Planning your West Coast Itinerary

Initially I thought I would write a post called something like ‘The Ultimate 1 week West Coast Itinerary’. Certainly I have come across many similarly titled blogs. But the more I thought about it the more I realised that the components that make it the ‘ultimate Itinerary’ for me, won’t necessarily be the ultimate for you.

I was in Italy 2 years ago and while I liked Italy, I didn’t love it as much as I thought I would. This has nothing to do with Italy, it’s an incredible place, but more to do with the activities I planned. We did all the art galleries and historical sites, you know, all the things that you do when you go to Italy, but the truth is, art galleries are not really my thing (although seeing the statue of David was quite an experience). I like a bit of history, but I’m not a history buff.

Then we got to Slovenia and we fell in love. The crystal clear waters, snow capped mountains, rolling hills. That’s my thing. If we had spent our time in Italy in the Lake District and Dolomites Mountains, I am almost certain that I would have also fallen in love with Italy.

So I wanted to share our West Coast itinerary with you, but also leave you this piece of advice, this is by no means the only things you should see and do, pick and choose from it, the parts that get you excited and give you wonderlust. Craft your own epic adventure.


Here is the route we took.

  • Day 1: Wellington to Picton by ferry, then onto Punakaiki via Nelson
  • Day 2: Short day trip up to Charlestown with a side trip to Westport
  • Day 3: Punakaiki to Frans Josef
  • Day 4: Day in Franz Josef
  • Day 5: Franz Josef to Hokitika via Okarito
  • Day 6: Day in Hokitika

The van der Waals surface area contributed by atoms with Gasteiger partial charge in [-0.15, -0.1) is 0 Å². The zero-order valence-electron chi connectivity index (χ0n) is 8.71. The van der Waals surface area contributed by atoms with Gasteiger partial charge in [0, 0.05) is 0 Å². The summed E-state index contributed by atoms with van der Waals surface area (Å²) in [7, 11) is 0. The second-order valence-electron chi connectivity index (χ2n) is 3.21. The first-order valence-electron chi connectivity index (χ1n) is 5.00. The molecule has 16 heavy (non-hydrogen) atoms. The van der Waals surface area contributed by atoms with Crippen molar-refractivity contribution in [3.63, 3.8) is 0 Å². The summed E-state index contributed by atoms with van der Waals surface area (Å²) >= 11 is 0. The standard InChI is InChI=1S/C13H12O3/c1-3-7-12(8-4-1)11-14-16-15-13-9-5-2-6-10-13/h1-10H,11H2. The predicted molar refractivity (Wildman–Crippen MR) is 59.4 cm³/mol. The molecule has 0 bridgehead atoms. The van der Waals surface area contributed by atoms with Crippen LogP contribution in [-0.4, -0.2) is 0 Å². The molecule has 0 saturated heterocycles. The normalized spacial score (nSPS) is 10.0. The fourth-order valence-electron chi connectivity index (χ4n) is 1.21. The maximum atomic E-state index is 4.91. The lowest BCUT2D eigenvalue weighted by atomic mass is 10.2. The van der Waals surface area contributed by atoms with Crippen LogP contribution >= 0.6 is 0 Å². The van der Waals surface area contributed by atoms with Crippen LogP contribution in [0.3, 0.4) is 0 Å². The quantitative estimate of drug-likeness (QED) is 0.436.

• Day 7: Hokitika to Mt Lyford via Lewis Pass
  • Day 8: Mt Lyford Lodge to Wellington via Kaikoura and Picton

Wellington to Punakaiki

Ferry Crossing: The first part of our journey involved crossing the Cook Straight. As we had a vehicle (our motorbike) we had 2 options, Bluebridge or The Interislander. If you are a foot passenger, Bluebridge may be a better option for you as it is located across the road from the train station so is really convenient. I have also found that Bluebridge tends to be a little cheaper. The reason we have used The Interlslander the last couple of times is because of the Plus Lounge, a fully catered, adults only lounge with guaranteed seating. It’s a really relaxing way to start or end your journey and your meal, drinks (and snacks) are taken care of.

The Route: We didn’t take the most direct route to Punakaiki. Being on the motorbike we always look for the scenic coastal routes and twisty roads, trying to stay of big main highways. I would highly recommend Queen Charlotte’s Drive that starts in Picton, taking you around some gorgeous coastline with stunning views, taking you all the way to Havlock.

Food: We carried on to Nelson and stopped for a bite to eat at Burger Culture. Simply scrumptious food. If you’re in the mood for a sugar overload, they have a delicious selection of donuts. And milkshakes, topped with donuts!

Accommodation: We stayed at Te Niaku Lodge which was gorgeous. Our lodge was nestled into the forest, our windows looked out across the canopy. You feel like your in a tree house here. There is also easy access down to the beach where you can watch the setting sun.

Link: Check out this post I wrote, ‘Heading for the West Coast’

Tip: Check your map for directions. We didn’t, we just assumed we were on the right track and ended up taking a rather large detour that added on a fair amount of time.

Charlestown & Westport

The Route: After a long riding day the day before, I had scheduled in a late start. I spent the morning down on the beach, breathing in the fresh ocean air before we made our way to Charlestown for our activity. It’s only a 30 minute drive but the road is sensational. We pretty much had it to ourselves, twisting and turning along the coast enjoying the incredible views. After our activity, we headed another 20 minutes north to Westport to get some petrol before enjoying the great drive back.

Activities: We headed to Charleston for a caving, tubing and glow worm experience with Underworld Adventures. This was a 4 hour tour that was super fun. Caving is such a unique experience and this cave was particularly special, being very much in it’s natural state (no built walkways, hand rails, lighting etc) It also has the most incredible glow worm colony I have ever seen. Honestly, words can’t do it justice, it was out of this world mesmerising!